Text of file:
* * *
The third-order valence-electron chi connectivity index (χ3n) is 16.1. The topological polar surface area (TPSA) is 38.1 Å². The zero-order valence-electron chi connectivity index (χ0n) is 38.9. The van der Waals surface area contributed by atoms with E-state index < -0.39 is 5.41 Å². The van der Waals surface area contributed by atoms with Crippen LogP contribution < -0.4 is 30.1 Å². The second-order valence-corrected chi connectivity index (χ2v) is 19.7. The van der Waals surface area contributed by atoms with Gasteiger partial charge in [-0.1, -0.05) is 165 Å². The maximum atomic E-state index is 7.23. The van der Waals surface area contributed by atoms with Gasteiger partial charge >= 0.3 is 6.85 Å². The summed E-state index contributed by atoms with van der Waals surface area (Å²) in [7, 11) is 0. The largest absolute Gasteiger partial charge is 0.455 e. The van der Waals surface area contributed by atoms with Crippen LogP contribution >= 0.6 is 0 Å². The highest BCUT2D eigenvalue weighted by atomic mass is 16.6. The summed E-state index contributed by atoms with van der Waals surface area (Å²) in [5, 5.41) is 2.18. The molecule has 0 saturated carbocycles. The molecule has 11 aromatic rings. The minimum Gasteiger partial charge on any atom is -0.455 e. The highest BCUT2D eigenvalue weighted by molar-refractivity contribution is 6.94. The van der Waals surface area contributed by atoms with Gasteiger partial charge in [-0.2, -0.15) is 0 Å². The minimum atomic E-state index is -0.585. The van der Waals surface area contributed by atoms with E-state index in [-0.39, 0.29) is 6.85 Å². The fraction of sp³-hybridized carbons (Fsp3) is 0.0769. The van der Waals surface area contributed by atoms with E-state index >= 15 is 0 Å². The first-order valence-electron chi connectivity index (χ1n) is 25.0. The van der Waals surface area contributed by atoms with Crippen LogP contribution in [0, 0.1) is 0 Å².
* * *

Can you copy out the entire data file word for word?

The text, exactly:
The third-order valence-electron chi connectivity index (χ3n) is 16.1. The topological polar surface area (TPSA) is 38.1 Å². The zero-order valence-electron chi connectivity index (χ0n) is 38.9. The van der Waals surface area contributed by atoms with E-state index < -0.39 is 5.41 Å². The van der Waals surface area contributed by atoms with Crippen LogP contribution < -0.4 is 30.1 Å². The second-order valence-corrected chi connectivity index (χ2v) is 19.7. The van der Waals surface area contributed by atoms with Gasteiger partial charge in [-0.1, -0.05) is 165 Å². The maximum atomic E-state index is 7.23. The van der Waals surface area contributed by atoms with Gasteiger partial charge >= 0.3 is 6.85 Å². The summed E-state index contributed by atoms with van der Waals surface area (Å²) in [7, 11) is 0. The largest absolute Gasteiger partial charge is 0.455 e. The van der Waals surface area contributed by atoms with Crippen LogP contribution >= 0.6 is 0 Å². The highest BCUT2D eigenvalue weighted by atomic mass is 16.6. The summed E-state index contributed by atoms with van der Waals surface area (Å²) in [5, 5.41) is 2.18. The molecule has 0 saturated carbocycles. The molecule has 11 aromatic rings. The minimum Gasteiger partial charge on any atom is -0.455 e. The highest BCUT2D eigenvalue weighted by molar-refractivity contribution is 6.94. The van der Waals surface area contributed by atoms with Gasteiger partial charge in [-0.2, -0.15) is 0 Å². The minimum atomic E-state index is -0.585. The van der Waals surface area contributed by atoms with E-state index in [-0.39, 0.29) is 6.85 Å². The fraction of sp³-hybridized carbons (Fsp3) is 0.0769. The van der Waals surface area contributed by atoms with E-state index >= 15 is 0 Å². The first-order valence-electron chi connectivity index (χ1n) is 25.0. The van der Waals surface area contributed by atoms with Crippen LogP contribution in [0, 0.1) is 0 Å².